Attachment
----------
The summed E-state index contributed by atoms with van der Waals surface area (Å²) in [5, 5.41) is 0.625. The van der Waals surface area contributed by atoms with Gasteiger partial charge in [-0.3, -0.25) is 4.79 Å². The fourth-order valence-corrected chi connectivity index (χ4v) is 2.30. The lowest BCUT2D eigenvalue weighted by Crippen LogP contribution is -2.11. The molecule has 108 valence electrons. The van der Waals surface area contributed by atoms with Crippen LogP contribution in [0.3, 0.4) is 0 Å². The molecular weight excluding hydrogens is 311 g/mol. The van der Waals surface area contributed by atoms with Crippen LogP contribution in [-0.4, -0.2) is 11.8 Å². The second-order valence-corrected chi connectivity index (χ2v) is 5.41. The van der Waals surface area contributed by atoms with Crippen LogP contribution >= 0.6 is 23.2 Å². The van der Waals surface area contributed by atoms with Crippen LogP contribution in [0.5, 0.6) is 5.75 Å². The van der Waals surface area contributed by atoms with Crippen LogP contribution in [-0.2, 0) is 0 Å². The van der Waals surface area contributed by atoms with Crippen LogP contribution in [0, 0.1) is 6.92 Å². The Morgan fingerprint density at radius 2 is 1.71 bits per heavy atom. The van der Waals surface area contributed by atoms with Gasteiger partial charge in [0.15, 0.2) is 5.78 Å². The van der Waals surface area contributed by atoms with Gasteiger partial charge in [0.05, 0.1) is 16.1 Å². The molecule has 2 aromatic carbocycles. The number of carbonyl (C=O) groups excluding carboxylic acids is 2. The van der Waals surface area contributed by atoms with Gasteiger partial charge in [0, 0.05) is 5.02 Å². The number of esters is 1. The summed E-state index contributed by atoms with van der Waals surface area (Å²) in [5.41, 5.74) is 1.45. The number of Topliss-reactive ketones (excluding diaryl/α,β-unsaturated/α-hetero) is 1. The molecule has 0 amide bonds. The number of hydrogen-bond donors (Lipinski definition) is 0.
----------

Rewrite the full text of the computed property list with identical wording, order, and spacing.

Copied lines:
The summed E-state index contributed by atoms with van der Waals surface area (Å²) in [5, 5.41) is 0.625. The van der Waals surface area contributed by atoms with Gasteiger partial charge in [-0.3, -0.25) is 4.79 Å². The fourth-order valence-corrected chi connectivity index (χ4v) is 2.30. The lowest BCUT2D eigenvalue weighted by Crippen LogP contribution is -2.11. The molecule has 108 valence electrons. The van der Waals surface area contributed by atoms with Crippen LogP contribution in [0.3, 0.4) is 0 Å². The molecular weight excluding hydrogens is 311 g/mol. The van der Waals surface area contributed by atoms with Crippen LogP contribution in [-0.4, -0.2) is 11.8 Å². The second-order valence-corrected chi connectivity index (χ2v) is 5.41. The van der Waals surface area contributed by atoms with Crippen LogP contribution >= 0.6 is 23.2 Å². The van der Waals surface area contributed by atoms with Crippen LogP contribution in [0.5, 0.6) is 5.75 Å². The van der Waals surface area contributed by atoms with Crippen LogP contribution in [-0.2, 0) is 0 Å². The van der Waals surface area contributed by atoms with Crippen LogP contribution in [0, 0.1) is 6.92 Å². The Morgan fingerprint density at radius 2 is 1.71 bits per heavy atom. The van der Waals surface area contributed by atoms with Gasteiger partial charge in [0.15, 0.2) is 5.78 Å². The van der Waals surface area contributed by atoms with Gasteiger partial charge in [0.05, 0.1) is 16.1 Å². The molecule has 2 aromatic carbocycles. The number of carbonyl (C=O) groups excluding carboxylic acids is 2. The van der Waals surface area contributed by atoms with Gasteiger partial charge in [0, 0.05) is 5.02 Å². The number of esters is 1. The summed E-state index contributed by atoms with van der Waals surface area (Å²) in [5.41, 5.74) is 1.45. The number of Topliss-reactive ketones (excluding diaryl/α,β-unsaturated/α-hetero) is 1. The molecule has 0 amide bonds. The number of hydrogen-bond donors (Lipinski definition) is 0.